[Wlug] Multiple RS232 Com Ports...
john at stoffel.org
Mon May 21 13:15:07 EDT 2007
Stephen> I'm wondering if anyone knows how many RS232 devices a
Stephen> "vanilla" Linux kernel can manage simultaneously. I'd like
Stephen> to be able to have up to 32 going at once, with data taken
Stephen> from each device written to its own file via the standard I/O
Not a problem, Linux can handle bunches of serial devices. But, the
question to me becomes which way is more efficient: 1) buying
multiport serial cards such as Cyclades Z series, or 2) buying a
Cyclades or Digi terminal server instead, which has the number of
ports you need.
Stephen> As far as I know, wouldn't Linux simply fork the appropriate
Stephen> number of driver threads to read as many RS232 ports as are
Stephen> attached with each device's stream written to a "/dev" file?
There's two questions here to answer. First, Linux is good at
supporting lots of devices on a system. Second, reading each device
is really a per-process thing, or you could have a single process
reading each port in turn. It's a totally seperate issue really.
Stephen> Why do I want to do this? Glad you asked...
Actually, I was asking until you wrote this. Thanks for the
Stephen> I'm investigating an issue at work that involves our
Stephen> instrumentation lab having to upload/download/calibrate
Stephen> multiple sondes and have them ready for field deployment the
Stephen> next day. Currently, we can do three at a time and this
Stephen> takes about 8-9 hours providing everything goes well.
Ouch. That must be some involved work you need to do here.
Stephen> The manufacturer's software application claims to supports
Stephen> the simultaneous upload/config of up to 32 sondes. The
Stephen> application will scan "installed" COM ports looking for
Stephen> recognizable sondes, and present those found to the user. Yes
Stephen> - this is a windows solution, so I first began looking for
Stephen> products that would play with Windows...
Ugh... run screamming!
Stephen> I began looking for hardware solutions (PCI boards, break-out
Stephen> boxes, etc.) on the net and I found a few that will provide
Stephen> 16 DB-9 RS232 ports with full pin-out support as well as
Stephen> so-called "true" interrupt and FIFO support on the host (via
Stephen> their own custom Windows driver, no doubt).
Why are you looking for this in particular? Do the sondes require
XON/XOFF or full RTS/CTS flow control? If they have/require full
hardware flow control, most high-end multiport boards should be just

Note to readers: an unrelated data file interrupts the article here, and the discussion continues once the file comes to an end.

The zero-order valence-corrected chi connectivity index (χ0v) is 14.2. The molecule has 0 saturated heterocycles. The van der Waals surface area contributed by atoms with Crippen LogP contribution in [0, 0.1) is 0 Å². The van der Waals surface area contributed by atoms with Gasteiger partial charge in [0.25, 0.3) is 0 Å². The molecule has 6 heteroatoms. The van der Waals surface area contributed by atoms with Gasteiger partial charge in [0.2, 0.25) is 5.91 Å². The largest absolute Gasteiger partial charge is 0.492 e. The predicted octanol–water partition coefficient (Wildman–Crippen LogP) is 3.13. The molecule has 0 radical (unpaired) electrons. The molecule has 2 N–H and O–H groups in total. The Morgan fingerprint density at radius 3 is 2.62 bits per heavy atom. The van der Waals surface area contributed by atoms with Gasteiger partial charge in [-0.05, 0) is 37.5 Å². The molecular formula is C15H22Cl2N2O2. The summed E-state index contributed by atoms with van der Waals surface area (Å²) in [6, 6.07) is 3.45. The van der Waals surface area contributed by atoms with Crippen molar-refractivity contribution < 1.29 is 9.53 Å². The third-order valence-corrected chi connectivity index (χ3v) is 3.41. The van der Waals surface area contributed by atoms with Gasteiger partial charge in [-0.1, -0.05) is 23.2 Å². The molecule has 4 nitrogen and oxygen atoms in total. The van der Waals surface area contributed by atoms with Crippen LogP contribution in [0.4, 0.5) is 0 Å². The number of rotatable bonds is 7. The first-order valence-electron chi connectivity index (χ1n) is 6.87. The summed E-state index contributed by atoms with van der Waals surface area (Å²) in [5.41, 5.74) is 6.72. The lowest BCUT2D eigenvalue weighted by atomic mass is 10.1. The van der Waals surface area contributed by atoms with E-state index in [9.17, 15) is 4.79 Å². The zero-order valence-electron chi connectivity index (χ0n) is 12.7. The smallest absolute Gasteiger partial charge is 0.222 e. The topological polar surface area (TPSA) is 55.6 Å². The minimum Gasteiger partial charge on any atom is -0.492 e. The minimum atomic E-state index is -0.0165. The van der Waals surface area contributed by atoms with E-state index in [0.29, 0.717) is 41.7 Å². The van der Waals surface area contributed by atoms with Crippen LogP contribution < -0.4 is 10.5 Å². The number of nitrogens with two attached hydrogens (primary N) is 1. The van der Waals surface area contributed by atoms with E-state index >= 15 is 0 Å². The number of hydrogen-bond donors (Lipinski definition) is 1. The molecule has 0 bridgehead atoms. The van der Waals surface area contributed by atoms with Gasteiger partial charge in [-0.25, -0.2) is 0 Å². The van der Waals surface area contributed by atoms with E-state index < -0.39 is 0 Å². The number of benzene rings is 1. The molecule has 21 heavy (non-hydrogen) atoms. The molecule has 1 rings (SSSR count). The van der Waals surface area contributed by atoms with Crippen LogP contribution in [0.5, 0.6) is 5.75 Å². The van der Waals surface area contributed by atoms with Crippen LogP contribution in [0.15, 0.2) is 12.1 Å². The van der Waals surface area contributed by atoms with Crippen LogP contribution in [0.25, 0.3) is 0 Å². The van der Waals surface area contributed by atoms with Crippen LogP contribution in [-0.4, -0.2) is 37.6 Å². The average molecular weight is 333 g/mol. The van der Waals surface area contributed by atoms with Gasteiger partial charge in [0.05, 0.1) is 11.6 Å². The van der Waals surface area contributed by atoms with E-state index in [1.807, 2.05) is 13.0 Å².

fine. As well as any of the multiport terminal servers. I'm
particularly partial to the Digi CM32 model right now. I've heard
darn good things about the Cyclades stuff as well. Stay away from the
Legacy Avocent (who bought Cyclades...) serial port stuff, it's crap.
Stephen> And then I started wondering about how to get all of this to
Stephen> work in a Windows environment where "IT" is the only group
Stephen> allowed to install software and otherwise configure a PC for
Stephen> most users whose biggest concern is email...
The horrors of windows application support.
Stephen> All this got me thinking about avoiding the whole Windows
Stephen> issue and instead thinking about using Linux to take care of
Stephen> the RS232 part, with the newly created files moved to a
Stephen> Windows box (sneakernet to start with), with the normal
Stephen> post-processing of the data taking place as usual in the
Stephen> Windows environment the staff is used to...
Stephen> I'm hoping an "out of the box" distro will be able to handle
Stephen> say 16 RS232 ports and that Linux-based terminal emulation
Stephen> software is available to simultaneously handle those ports as
Stephen> well so I can capture the data using the appropriate
Stephen> protocols... Anyone know of a similar application using
Stephen> RS232 and Linux, or have some thoughts on this?
None of this is a problem. And in terms of handling the ports, I'd
probably just write a perl or expect script to do the actually driving
of the ports and the handling of the on-sonode menus to grab the data
Basically, you'd just have a script which takes a serial port as the
input parameter and just drives the port as needed. For example, make
sure the Perl Expect::Bundle is installed:
> sudo perl -MCPAN -e 'install Bundle::Expect'
And then you should be able to open up a serial port connected to a
Sonde and talk to it. It's really pretty easy, once you get over the
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